© Star photo by Diane Crocker
Provincial Liberal leadership candidate Paul Antle made a campaign stop in Corner Brook earlier today.
CORNER BROOK — As Paul Antle has travelled the west coast of the province over the last few days, several topics of conversation have come up. Among them is the idea of building a fixed link under the Strait of Belle Isle.
“You know it’s not a bad idea,” said Antle, a candidate in the race to lead the Liberal Party of Newfoundland and Labrador, while in Corner Brook on Thursday.
“It’s a great concept.”
Constructing a link is the focus of fellow candidate Danny Dumaresque’s platform. Earlier this week, Dumaresque was on the west coast to talk about his recent visit to Norway to learn more about and view tunnel construction.
“We need to think about it in the terms of a comprehensive transportation strategy,” said Antle, adding everyone understands the benefits to the tunnel, whether it’s in terms of tourism or economic development, having access and being connected to Canada.
But there are other elements, he said, including the current Route 430 road system along the Northern Peninsula.
“If you had a tunnel in the Straits, 430 would never be able to keep up.”
The same goes for the highway on the other side. Antle said Route 138 in Quebec and the highway system in Labrador would have to be finished.
“I’m sure the people of Labrador would want to see their roads finished and driveable before we have a tunnel,” Antle said.
He said the ferry system also has to be factored into any plans for a fixed link.
“We’re always going to need that Marine Atlantic connection to Port aux Basques,” he said. “You have to think about all these things when you’re talking about a fixed link.”
Antle started his visit to the area, the fourth since the campaign began, in St. Anthony. Along the way he stopped in Port Saunders, Port au Choix, Daniel’s Harbour, Rocky Harbour and Trout River before hitting Deer Lake and the city.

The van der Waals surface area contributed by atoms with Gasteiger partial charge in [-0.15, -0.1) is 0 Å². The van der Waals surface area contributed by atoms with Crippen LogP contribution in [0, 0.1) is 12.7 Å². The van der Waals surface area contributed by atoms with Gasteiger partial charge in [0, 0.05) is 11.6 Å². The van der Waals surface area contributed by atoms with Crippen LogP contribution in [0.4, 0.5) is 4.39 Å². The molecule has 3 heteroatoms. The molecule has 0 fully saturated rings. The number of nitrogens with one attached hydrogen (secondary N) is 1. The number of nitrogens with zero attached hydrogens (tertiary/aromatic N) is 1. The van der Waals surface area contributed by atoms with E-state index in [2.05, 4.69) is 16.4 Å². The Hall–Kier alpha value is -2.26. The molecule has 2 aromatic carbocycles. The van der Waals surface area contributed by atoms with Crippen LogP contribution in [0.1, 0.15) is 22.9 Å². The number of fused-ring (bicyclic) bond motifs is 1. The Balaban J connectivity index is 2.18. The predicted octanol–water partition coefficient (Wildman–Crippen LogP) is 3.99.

“It’s a smattering of people to see and issued to talk about and places to go,” he said.
Other issues include fracking, infrastructure, transportation and Muskrat Falls.
On fracking, Antle said the discussion has been about the pros and cons, and thinks people are looking for more balance in the debate.
He said there is a lot of information that still needs to heard about the risks and the techniques employed and this has to come from the companies. He said government’s involvement in the discussion is also lacking in that it hasn’t given any indication of whether it will provide regulatory framework or what that will be. In government’s defence, he said, maybe that can’t be done until industry comes forward with a proposal.
“There’s a lot of information out there from governments all around the world about fracking,” he added. “It’s not like they’re starting from scratch.”
When it comes to infrastructure, Antle said “this is the 21st century and here we have communities on the west coast that don’t have clean drinking water. It’s deplorable for a province as advanced as ours and as wealthy as ours. This is another indication that the sharing of the wealth being created by our natural resources is not being shared to all the people around our great province.
“It really saddens me to know that we have our seniors and our children in communities where they have to go to a shed to get a bucket of water.”
On to road conditions, he said they are deplorable both in communities and on the province’s highways.
As for Muskrat Falls, Antle said there is disappointment and anger directed towards the Dunderdale government because it doesn’t seem to have its priorities straight.
He said when residents see a $1 million a day being spent on Muskrat Falls, they see that the sacrifice is no roads, no clean water, limitations on health care and cuts to education.
“They’re upset by that.”